Cruise Automation Purchase Shows GM ‘Way Behind’ on Self-Driving Cars

Analyst Brad Templeton explores the role Uber played in GM's $1 billion purchase of Cruise Automation Inc., which is a desperate attempt for the world's second-largest car company to make headway in the self-driving car race.

Photo Caption: From left to right, Cruise Automation’s Daniel Kan and Kyle Vogt pose with GM President Dan Ammann.

General Motors has purchased Cruise Automation Inc., a small self-driving startup in San Francisco. Rumors suggest the price was over $1 billion. In addition, other rumors have come to me suggesting that at least one other startup has been seeking a new round of funding at that valuation, but did not succeed due to the market downturn.

I gave Cruise some small assistance when they were getting started, and wrote about them when they showed off their first prototype. Since then, Cruise, as expected, moved away from highway autopilot retrofit into making a proper robocar, and their test Leaf has been running around SF with 4 velodyne LIDARs and other sensors for a while.

Even in my wildest dreams, I did not imagine startup valuations this high, this soon. (Time to get my own startup going.) Let’s consider why:

First, GM, as the world’s 2nd largest car company, is way behind on robocars. They were one of the first companies to announce a highway autopilot (called, ironically, “Super Cruise”) for the 2014 Cadillac. However, they quickly pulled back on that announced, and for the last few years have continued to delay it, recently announcing it would not even appear in the 2017 car, even though Mercedes, Tesla and several other companies had products like that.

GM’s main academic partner was CMU. They sponsored Boss, the CMU team that won the DARPA Urban Challenge, headed by Chris Urmson (who now leads the Google car project.) Recently, Uber moved into Pittsburgh in a big way and poached many of the top people from CMU for their project. This left GM with very little, a poor position for the world’s 2nd largest car company.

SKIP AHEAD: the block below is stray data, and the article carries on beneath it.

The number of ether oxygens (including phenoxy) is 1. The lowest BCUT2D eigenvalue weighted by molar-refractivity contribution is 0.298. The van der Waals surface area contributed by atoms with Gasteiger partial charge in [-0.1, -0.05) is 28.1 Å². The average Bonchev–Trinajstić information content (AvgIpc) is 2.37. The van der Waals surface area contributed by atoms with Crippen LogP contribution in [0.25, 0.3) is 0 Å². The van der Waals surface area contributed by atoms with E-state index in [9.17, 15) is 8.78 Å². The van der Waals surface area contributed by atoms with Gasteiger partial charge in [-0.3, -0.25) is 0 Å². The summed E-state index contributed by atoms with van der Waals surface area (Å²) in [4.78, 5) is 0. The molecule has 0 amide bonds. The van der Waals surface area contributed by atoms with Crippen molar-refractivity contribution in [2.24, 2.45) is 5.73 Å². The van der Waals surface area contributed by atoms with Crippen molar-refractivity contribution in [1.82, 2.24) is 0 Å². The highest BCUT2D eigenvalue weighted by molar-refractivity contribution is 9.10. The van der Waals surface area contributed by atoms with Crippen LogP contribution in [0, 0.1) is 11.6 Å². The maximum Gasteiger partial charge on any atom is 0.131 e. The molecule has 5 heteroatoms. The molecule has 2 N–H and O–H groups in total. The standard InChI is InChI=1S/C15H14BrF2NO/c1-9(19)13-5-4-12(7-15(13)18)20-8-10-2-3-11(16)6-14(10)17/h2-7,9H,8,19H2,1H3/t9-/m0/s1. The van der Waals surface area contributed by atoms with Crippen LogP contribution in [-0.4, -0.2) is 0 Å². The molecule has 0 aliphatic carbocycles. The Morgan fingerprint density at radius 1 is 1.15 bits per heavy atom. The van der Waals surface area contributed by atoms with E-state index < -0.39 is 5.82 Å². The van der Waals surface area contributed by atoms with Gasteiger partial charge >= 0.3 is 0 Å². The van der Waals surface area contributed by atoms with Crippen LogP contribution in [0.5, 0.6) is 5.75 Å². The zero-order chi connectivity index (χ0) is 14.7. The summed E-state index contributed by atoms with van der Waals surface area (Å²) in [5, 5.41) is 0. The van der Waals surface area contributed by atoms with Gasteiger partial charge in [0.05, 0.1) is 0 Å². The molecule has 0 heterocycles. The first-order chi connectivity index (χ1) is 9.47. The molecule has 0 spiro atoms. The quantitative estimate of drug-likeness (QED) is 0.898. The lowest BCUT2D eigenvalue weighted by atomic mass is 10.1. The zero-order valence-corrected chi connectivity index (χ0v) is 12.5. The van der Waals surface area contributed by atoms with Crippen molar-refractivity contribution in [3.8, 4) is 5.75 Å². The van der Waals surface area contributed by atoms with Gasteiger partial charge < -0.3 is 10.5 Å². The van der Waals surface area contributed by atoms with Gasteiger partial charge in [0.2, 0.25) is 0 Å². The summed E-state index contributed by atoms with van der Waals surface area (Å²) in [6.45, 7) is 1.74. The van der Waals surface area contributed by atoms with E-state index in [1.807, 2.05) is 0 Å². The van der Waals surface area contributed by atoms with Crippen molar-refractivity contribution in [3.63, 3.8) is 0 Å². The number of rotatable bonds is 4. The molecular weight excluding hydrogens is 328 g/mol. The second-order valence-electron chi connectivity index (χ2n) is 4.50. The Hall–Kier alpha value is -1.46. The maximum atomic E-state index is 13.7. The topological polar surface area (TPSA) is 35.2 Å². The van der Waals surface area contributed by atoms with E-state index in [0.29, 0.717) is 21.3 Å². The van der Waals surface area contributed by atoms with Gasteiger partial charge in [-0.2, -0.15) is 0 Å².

Next, we have Kyle Vogt, founder of Cruise. Kyle was on the founding team for justin.tv, and also for Twitch, which had a billion dollar acquisition - in other words, Kyle is not precisely hurting for money. He has not confirmed this to me, but I suspect when GM showed up at his door, he was not interested in joining a big car company, and his resources meant he was not in any hurry. I then presume GM took that as negotiation and bumped the price to where you would have to be crazy to say no.

GM will let cruise be independent, at least for now. That’s the only sane path. We’ll see where this goes.

This article was republished with permission from Brad Templeton’s Robocars Blog.




About the Author

Brad Templeton · Brad Templeton is a developer of and commentator on self-driving cars. He writes and researches the future of automated transportation at Robocars.com.
Contact Brad Templeton: 4brad@templetons.com  ·  View More by Brad Templeton.
Follow Brad on Twitter.



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